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USNS Howard O. Lorenzen (T-AGM-25)

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Title: USNS Howard O. Lorenzen (T-AGM-25)  
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Subject: USNS Observation Island (T-AGM-23), Tracking ship
Publisher: World Heritage Encyclopedia

USNS Howard O. Lorenzen (T-AGM-25)

USNS Howard O. Lorenzen (T-AGM-25)
Career (US)
Name: Howard O. Lorenzen
Namesake: Howard O. Lorenzen[1]
Awarded: 26 September 2006[2]
Builder: VT Halter Marine[2]
Laid down: 13 August 2008[2]
Sponsored by: Susan Lorenzen Black[1]
Christened: 26 June 2010[1]
Launched: 30 June 2010[2]
Acquired: 10 January 2012[2]
Status: Delivered to Navy
General characteristics
Displacement: 9,543 long tons (9,696 t) light[2]
12,642 long tons (12,845 t) full[2]
Length: 534 ft (163 m)[2]
Beam: 89 ft (27 m)[2]
Draft: 21 ft (6.4 m)[2]
Complement: 88[3]

USNS Howard O. Lorenzen (T-AGM-25) is a Missile Range Instrumentation Ship built for the US Navy by VT Halter Marine of Pascagoula, Mississippi.[4] The keel was laid during a ceremony on August 13, 2008.[5]

The ship is slated to replace the USNS Observation Island (T-AGM-23) once it becomes operational, and is fitted with a Cobra Judy Replacement (to be renamed as Cobra King)[6] radar system.


USNS Howard O. Lorenzen is 12,642 long tons (12,845 t),[2] 534 feet (163 m) in length, and has a beam of 89 feet (27 m). Manned by a combined crew of 88 sailors and civilian mariners, the ship will host embarked military and civilian technicians from other U.S. government agencies. It will be operated by the Military Sealift Command and conduct missions sponsored by the U.S. Air Force.[3]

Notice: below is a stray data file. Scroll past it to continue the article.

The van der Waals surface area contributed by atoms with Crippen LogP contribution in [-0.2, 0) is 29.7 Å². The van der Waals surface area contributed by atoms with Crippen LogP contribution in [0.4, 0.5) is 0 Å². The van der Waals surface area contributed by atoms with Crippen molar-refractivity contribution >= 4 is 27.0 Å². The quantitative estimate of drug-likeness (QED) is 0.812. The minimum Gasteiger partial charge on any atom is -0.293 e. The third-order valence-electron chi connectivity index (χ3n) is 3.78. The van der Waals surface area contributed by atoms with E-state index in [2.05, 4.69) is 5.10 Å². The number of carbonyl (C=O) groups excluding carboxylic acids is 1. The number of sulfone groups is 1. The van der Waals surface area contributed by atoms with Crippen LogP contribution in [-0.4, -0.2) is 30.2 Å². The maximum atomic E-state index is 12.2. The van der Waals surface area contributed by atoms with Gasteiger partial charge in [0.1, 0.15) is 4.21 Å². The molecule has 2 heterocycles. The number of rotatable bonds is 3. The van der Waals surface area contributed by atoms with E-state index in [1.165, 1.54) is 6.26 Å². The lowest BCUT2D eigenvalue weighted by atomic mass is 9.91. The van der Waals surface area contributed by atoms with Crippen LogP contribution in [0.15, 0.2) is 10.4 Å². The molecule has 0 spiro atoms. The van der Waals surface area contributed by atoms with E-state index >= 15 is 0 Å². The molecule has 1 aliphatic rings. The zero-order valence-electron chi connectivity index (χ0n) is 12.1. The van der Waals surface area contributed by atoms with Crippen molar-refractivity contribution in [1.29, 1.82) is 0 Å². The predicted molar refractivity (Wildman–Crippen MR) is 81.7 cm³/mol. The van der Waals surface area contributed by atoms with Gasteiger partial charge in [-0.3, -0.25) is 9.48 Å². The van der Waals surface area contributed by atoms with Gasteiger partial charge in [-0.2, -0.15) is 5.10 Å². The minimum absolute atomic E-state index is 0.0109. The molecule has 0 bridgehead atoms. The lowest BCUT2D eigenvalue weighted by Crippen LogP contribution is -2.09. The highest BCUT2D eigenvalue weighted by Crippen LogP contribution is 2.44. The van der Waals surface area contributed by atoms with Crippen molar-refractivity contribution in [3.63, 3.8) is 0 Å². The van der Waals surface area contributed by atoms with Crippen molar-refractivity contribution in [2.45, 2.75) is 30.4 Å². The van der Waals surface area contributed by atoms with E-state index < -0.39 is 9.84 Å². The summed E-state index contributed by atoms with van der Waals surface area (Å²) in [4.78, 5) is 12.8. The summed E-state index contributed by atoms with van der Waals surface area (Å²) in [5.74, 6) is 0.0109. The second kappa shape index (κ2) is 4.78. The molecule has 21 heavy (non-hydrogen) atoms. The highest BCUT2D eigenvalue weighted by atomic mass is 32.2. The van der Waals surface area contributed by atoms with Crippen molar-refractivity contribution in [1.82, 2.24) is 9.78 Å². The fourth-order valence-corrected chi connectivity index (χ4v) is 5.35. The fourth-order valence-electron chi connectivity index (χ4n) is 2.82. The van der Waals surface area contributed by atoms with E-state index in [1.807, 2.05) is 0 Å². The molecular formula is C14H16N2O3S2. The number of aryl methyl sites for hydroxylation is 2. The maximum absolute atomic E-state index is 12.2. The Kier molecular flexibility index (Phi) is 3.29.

The ship is named for the late Naval Research Laboratory (NRL) electrical engineer who was instrumental in the creation of the electronic intelligence capabilities of the United States.[3] It was due to be delivered in 2010.[5]

In May 2011 it was released that the ship had failed its Board of Inspection and Survey (INSURV) inspection and was being sent back for repairs before the Navy would accept the ship. The ship was judged inadequate in the electrical, damage control and aviation inspections and also had problems with her anchor, steering and the temperature in her thrust bearings.[7]

The U.S. Navy accepted delivery of Howard O. Lorenzen on 10 January 2012.[8]


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